David Goetz is an adjunct professor in Visual Studies and teaches art history and film studies at College of the Desert.
Goetz's academic research has focused specifically on the visual representations of two minority immigrant populations in Southern California: the Cambodian American community, many of its members are survivors of the "Killing Fields" holocaust, physically and emotionally scarred by the brutality witnessed under the Khmer Rouge regime; and the Vietnamese American diaspora, most of its members consisting of refugees known as the "Boat People," escaping communism at the end of the Vietnam conflict and suffering from the post-bellum trauma of loss, dislocation, and resettlement. Additionally, his research has delved into Hollywood's representations of the Vietnam War and its reinterpretation of the event.
Goetz received his MA from California State University, Long Beach, in 2004, and his Ph.D. from the University of California, Irvine, in 2014. Goetz has taught art history, film studies, and media studies at the University of Redlands, Saddleback College, and the University of California, Riverside. He has been with College of the Desert since 2015 and is currently the Interim Faculty Director at the College's Marks Art Center.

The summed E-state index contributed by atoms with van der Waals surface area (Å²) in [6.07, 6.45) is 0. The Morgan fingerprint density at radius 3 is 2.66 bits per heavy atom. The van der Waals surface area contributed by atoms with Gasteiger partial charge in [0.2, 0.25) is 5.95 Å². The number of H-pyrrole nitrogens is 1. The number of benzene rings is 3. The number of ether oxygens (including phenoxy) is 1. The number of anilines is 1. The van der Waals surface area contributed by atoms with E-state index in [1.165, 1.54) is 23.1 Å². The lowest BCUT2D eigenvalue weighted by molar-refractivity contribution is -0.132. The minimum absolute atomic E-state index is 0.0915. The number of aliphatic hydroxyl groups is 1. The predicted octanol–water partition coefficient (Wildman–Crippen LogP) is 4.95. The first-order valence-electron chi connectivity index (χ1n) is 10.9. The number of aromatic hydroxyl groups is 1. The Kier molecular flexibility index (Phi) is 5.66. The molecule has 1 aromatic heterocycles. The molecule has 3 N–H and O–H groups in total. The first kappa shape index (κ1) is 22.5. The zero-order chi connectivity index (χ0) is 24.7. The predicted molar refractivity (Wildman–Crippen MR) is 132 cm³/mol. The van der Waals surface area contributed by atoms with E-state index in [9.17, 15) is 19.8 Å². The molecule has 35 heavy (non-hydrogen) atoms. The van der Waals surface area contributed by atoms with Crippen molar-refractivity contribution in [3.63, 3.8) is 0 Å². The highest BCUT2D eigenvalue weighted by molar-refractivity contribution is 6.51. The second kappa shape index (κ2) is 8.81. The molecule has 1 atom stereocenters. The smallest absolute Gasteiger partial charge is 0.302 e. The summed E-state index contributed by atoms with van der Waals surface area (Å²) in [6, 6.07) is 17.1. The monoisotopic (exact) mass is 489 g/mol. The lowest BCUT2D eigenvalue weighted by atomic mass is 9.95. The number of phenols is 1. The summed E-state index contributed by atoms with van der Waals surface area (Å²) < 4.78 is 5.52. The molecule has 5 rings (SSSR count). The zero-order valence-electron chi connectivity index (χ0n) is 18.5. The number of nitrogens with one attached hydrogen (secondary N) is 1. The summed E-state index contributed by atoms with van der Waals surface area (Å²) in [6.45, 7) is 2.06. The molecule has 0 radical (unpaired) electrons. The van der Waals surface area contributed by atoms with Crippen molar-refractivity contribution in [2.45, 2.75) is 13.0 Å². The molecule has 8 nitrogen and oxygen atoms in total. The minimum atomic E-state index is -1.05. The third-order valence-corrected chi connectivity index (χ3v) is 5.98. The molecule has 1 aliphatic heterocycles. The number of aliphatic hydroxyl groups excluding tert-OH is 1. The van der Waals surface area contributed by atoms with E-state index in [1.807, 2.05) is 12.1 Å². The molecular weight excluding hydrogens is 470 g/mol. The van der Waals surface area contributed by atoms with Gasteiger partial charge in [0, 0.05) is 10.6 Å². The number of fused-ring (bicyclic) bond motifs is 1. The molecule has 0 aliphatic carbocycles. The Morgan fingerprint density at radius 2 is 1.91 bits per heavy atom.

Goetz grew up in Southeast Asia and came to the United States in 1982. He served in the U.S. Army from 1983 to 1986, and in the Texas National Guard from 1986 to 1989. He likes to travel, meet people, and experience new cultures, and has been to several countries in Asia, Europe, and the Americas, including: Cambodia; China; Indonesia; Japan; Singapore; South Korea; Thailand; Vietnam; Belgium; England; France; Greece; Italy; Spain; Canada; and Mexico.